I have reason to believe there was a concerted effort, for unexplained reasons, to switch the original investigations away from Iran and its bomb-making Palestinian extremist ally the PFLP—General Command. Now we should focus a new investigation on the Iranians and their links with the bomber…I would start by asking the current attorney general, William Barr, why he suddenly switched focus in 1991, when he was also attorney general, from where clear evidence was leading, toward a much less likely scenario involving Libyans.

In May of this year, the Scottish Criminal Cases Review Commission ordered a fresh look into Abdelbaset el-Megrahi’s conviction. So far, this review has revealed claims that the prosecution presented a distorted version of the late Megrahi’s alleged role based on “cherrypicked” evidence in order to obtain a conviction. Bill Barr won’t be attorney general for much longer and he ought to avail himself of the opportunity to explain why credible information from veteran intelligence officers like John Holt was ignored to make a case against Megrahi, who may not be guilty of his supposed role in the murder of 270 innocent people.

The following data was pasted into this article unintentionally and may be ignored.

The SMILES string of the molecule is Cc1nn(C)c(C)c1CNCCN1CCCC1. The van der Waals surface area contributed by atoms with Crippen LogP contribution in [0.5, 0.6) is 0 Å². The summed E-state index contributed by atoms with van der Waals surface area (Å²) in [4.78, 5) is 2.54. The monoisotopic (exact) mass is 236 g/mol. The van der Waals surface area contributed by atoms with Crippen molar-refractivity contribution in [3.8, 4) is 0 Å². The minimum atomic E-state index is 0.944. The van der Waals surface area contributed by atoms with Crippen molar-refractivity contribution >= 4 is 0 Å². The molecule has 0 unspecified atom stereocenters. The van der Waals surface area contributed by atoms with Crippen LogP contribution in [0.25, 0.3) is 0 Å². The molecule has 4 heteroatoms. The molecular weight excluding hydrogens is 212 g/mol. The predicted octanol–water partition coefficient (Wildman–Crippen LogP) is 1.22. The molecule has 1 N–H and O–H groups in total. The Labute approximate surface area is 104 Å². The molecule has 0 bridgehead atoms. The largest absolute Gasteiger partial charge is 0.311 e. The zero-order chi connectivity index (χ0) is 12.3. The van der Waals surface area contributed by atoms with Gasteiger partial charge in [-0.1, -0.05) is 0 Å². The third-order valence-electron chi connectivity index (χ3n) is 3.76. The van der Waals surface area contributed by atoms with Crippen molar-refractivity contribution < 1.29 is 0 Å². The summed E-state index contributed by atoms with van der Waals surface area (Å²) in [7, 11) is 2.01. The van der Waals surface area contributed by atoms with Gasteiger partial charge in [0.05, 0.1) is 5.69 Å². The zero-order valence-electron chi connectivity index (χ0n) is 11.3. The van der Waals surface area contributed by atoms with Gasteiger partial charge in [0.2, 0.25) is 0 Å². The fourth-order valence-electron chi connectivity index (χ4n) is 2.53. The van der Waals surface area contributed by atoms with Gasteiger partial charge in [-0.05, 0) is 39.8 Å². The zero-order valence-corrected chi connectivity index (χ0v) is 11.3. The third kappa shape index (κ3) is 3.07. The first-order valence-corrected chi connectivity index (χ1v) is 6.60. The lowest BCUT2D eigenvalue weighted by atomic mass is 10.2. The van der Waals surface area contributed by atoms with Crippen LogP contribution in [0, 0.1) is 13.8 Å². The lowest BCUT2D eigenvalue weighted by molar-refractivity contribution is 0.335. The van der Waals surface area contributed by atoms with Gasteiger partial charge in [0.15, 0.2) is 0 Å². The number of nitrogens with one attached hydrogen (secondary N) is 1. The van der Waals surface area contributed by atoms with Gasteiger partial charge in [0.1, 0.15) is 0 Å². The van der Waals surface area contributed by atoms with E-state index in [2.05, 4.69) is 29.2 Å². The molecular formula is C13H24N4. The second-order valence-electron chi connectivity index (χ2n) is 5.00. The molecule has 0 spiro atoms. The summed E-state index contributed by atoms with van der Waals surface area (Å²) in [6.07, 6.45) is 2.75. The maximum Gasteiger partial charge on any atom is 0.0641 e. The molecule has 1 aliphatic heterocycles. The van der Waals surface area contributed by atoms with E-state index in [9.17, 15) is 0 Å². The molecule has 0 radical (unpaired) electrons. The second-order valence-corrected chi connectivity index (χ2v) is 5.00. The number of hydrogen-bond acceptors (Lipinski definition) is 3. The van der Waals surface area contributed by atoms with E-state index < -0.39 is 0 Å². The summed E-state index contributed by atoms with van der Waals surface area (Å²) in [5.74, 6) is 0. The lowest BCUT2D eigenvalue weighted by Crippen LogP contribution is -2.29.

Nearly a year ago, Attorney General Barr delivered remarks about the Pan Am 103 tragedy at a memorial service held at Arlington National Cemetery. He commemorated the dead of Lockerbie: “The Americans who died that day were attacked because they were Americans. They died for their country. They deserve to be honored by our nation.” Barr added that the case remains far from over for him: “In 1991, I made a pledge to you on behalf of the American law-enforcement community: ‘We will not rest until all those responsible are brought to justice.’ That is still our pledge. For me personally, this is still very much unfinished business.” The thirty-second anniversary of the Lockerbie attack is two weeks from today. If Barr meant what he said about resolving that tragedy’s unfinished business, John Holt’s testimony is an excellent place to commence the search for the full truth about what happened to Pan Am 103.